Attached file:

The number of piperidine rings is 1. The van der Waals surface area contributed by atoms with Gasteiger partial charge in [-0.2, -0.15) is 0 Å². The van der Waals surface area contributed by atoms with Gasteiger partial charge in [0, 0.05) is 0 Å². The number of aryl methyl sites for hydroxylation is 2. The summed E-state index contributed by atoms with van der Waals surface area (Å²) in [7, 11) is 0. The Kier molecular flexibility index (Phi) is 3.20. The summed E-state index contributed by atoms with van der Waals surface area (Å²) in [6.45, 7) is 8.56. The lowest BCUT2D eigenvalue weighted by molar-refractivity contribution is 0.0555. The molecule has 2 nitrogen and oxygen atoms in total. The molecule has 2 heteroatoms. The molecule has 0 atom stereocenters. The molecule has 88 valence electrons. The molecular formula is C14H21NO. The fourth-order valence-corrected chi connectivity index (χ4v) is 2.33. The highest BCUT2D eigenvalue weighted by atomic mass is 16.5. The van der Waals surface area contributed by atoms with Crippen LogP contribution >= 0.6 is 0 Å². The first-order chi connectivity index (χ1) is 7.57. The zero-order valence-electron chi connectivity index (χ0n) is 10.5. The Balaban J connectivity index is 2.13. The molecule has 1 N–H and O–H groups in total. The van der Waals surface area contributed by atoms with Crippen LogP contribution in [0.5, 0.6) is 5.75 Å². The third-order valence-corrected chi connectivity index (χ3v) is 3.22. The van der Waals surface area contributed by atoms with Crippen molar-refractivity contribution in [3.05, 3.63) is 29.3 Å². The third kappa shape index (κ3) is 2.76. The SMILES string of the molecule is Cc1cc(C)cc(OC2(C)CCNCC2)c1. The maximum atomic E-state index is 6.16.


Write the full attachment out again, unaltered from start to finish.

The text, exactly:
The number of piperidine rings is 1. The van der Waals surface area contributed by atoms with Gasteiger partial charge in [-0.2, -0.15) is 0 Å². The van der Waals surface area contributed by atoms with Gasteiger partial charge in [0, 0.05) is 0 Å². The number of aryl methyl sites for hydroxylation is 2. The summed E-state index contributed by atoms with van der Waals surface area (Å²) in [7, 11) is 0. The Kier molecular flexibility index (Phi) is 3.20. The summed E-state index contributed by atoms with van der Waals surface area (Å²) in [6.45, 7) is 8.56. The lowest BCUT2D eigenvalue weighted by molar-refractivity contribution is 0.0555. The molecule has 2 nitrogen and oxygen atoms in total. The molecule has 2 heteroatoms. The molecule has 0 atom stereocenters. The molecule has 88 valence electrons. The molecular formula is C14H21NO. The fourth-order valence-corrected chi connectivity index (χ4v) is 2.33. The highest BCUT2D eigenvalue weighted by atomic mass is 16.5. The van der Waals surface area contributed by atoms with Crippen LogP contribution >= 0.6 is 0 Å². The first-order chi connectivity index (χ1) is 7.57. The zero-order valence-electron chi connectivity index (χ0n) is 10.5. The Balaban J connectivity index is 2.13. The molecule has 1 N–H and O–H groups in total. The van der Waals surface area contributed by atoms with Crippen LogP contribution in [0.5, 0.6) is 5.75 Å². The third-order valence-corrected chi connectivity index (χ3v) is 3.22. The van der Waals surface area contributed by atoms with Crippen molar-refractivity contribution in [3.05, 3.63) is 29.3 Å². The third kappa shape index (κ3) is 2.76. The SMILES string of the molecule is Cc1cc(C)cc(OC2(C)CCNCC2)c1. The maximum atomic E-state index is 6.16.